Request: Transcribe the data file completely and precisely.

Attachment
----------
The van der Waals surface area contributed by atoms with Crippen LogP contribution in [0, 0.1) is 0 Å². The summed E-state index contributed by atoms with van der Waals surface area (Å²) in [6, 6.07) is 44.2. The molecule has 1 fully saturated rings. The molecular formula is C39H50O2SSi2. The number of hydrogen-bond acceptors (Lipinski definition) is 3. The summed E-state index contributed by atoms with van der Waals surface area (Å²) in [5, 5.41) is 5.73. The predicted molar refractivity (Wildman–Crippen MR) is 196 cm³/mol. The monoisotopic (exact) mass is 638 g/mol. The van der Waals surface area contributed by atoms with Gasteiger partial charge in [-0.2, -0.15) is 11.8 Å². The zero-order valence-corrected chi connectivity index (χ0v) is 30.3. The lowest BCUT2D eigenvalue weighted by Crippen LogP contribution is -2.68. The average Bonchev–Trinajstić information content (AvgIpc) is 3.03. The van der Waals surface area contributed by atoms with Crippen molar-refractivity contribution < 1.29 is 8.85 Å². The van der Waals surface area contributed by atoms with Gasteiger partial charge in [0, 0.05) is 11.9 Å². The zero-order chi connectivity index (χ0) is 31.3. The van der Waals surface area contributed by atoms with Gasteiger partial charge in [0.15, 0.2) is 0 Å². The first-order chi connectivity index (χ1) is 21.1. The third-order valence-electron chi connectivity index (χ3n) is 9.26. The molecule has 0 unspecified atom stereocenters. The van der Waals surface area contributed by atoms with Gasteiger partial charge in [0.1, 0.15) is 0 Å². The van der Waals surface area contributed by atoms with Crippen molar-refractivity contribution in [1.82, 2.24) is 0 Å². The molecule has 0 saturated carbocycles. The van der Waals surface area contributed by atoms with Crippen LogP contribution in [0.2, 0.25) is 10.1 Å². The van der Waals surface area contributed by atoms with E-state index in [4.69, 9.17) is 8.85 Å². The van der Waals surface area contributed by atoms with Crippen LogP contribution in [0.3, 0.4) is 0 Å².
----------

The van der Waals surface area contributed by atoms with Crippen LogP contribution in [0, 0.1) is 0 Å². The summed E-state index contributed by atoms with van der Waals surface area (Å²) in [6, 6.07) is 44.2. The molecule has 1 fully saturated rings. The molecular formula is C39H50O2SSi2. The number of hydrogen-bond acceptors (Lipinski definition) is 3. The summed E-state index contributed by atoms with van der Waals surface area (Å²) in [5, 5.41) is 5.73. The predicted molar refractivity (Wildman–Crippen MR) is 196 cm³/mol. The monoisotopic (exact) mass is 638 g/mol. The van der Waals surface area contributed by atoms with Gasteiger partial charge in [-0.2, -0.15) is 11.8 Å². The zero-order valence-corrected chi connectivity index (χ0v) is 30.3. The lowest BCUT2D eigenvalue weighted by Crippen LogP contribution is -2.68. The average Bonchev–Trinajstić information content (AvgIpc) is 3.03. The van der Waals surface area contributed by atoms with Crippen molar-refractivity contribution < 1.29 is 8.85 Å². The van der Waals surface area contributed by atoms with Gasteiger partial charge in [0, 0.05) is 11.9 Å². The zero-order chi connectivity index (χ0) is 31.3. The van der Waals surface area contributed by atoms with Gasteiger partial charge in [0.15, 0.2) is 0 Å². The first-order chi connectivity index (χ1) is 21.1. The third-order valence-electron chi connectivity index (χ3n) is 9.26. The molecule has 0 unspecified atom stereocenters. The van der Waals surface area contributed by atoms with Gasteiger partial charge in [0.1, 0.15) is 0 Å². The van der Waals surface area contributed by atoms with Crippen molar-refractivity contribution in [1.82, 2.24) is 0 Å². The molecule has 0 saturated carbocycles. The van der Waals surface area contributed by atoms with Crippen LogP contribution in [0.2, 0.25) is 10.1 Å². The van der Waals surface area contributed by atoms with E-state index in [4.69, 9.17) is 8.85 Å². The van der Waals surface area contributed by atoms with Crippen LogP contribution in [0.3, 0.4) is 0 Å².